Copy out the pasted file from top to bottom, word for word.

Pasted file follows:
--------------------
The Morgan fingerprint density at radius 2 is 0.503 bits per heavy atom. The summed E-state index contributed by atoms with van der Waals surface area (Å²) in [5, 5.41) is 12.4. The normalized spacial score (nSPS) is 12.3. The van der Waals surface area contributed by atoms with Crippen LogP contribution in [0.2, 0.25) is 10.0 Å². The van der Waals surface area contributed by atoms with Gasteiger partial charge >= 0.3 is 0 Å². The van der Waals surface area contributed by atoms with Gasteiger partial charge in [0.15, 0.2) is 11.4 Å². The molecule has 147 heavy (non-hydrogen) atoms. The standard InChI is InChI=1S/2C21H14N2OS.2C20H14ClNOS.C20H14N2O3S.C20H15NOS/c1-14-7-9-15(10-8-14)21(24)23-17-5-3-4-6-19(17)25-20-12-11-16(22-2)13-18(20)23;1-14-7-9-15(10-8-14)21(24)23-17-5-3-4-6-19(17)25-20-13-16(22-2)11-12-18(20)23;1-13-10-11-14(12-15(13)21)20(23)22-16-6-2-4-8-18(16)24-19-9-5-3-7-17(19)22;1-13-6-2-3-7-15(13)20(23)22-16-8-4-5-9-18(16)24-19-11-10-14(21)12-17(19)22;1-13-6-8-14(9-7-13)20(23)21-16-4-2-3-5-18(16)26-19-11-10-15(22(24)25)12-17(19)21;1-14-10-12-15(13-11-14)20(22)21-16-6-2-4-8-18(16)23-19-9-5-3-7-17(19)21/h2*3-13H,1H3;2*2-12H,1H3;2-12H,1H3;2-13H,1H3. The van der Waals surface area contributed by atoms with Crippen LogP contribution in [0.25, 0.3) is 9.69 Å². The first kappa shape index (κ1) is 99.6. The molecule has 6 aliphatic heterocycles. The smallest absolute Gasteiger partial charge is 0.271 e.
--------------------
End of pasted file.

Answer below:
The Morgan fingerprint density at radius 2 is 0.503 bits per heavy atom. The summed E-state index contributed by atoms with van der Waals surface area (Å²) in [5, 5.41) is 12.4. The normalized spacial score (nSPS) is 12.3. The van der Waals surface area contributed by atoms with Crippen LogP contribution in [0.2, 0.25) is 10.0 Å². The van der Waals surface area contributed by atoms with Gasteiger partial charge >= 0.3 is 0 Å². The van der Waals surface area contributed by atoms with Gasteiger partial charge in [0.15, 0.2) is 11.4 Å². The molecule has 147 heavy (non-hydrogen) atoms. The standard InChI is InChI=1S/2C21H14N2OS.2C20H14ClNOS.C20H14N2O3S.C20H15NOS/c1-14-7-9-15(10-8-14)21(24)23-17-5-3-4-6-19(17)25-20-12-11-16(22-2)13-18(20)23;1-14-7-9-15(10-8-14)21(24)23-17-5-3-4-6-19(17)25-20-13-16(22-2)11-12-18(20)23;1-13-10-11-14(12-15(13)21)20(23)22-16-6-2-4-8-18(16)24-19-9-5-3-7-17(19)22;1-13-6-2-3-7-15(13)20(23)22-16-8-4-5-9-18(16)24-19-11-10-14(21)12-17(19)22;1-13-6-8-14(9-7-13)20(23)21-16-4-2-3-5-18(16)26-19-11-10-15(22(24)25)12-17(19)21;1-14-10-12-15(13-11-14)20(22)21-16-6-2-4-8-18(16)23-19-9-5-3-7-17(19)21/h2*3-13H,1H3;2*2-12H,1H3;2-12H,1H3;2-13H,1H3. The van der Waals surface area contributed by atoms with Crippen LogP contribution in [0.25, 0.3) is 9.69 Å². The first kappa shape index (κ1) is 99.6. The molecule has 6 aliphatic heterocycles. The smallest absolute Gasteiger partial charge is 0.271 e.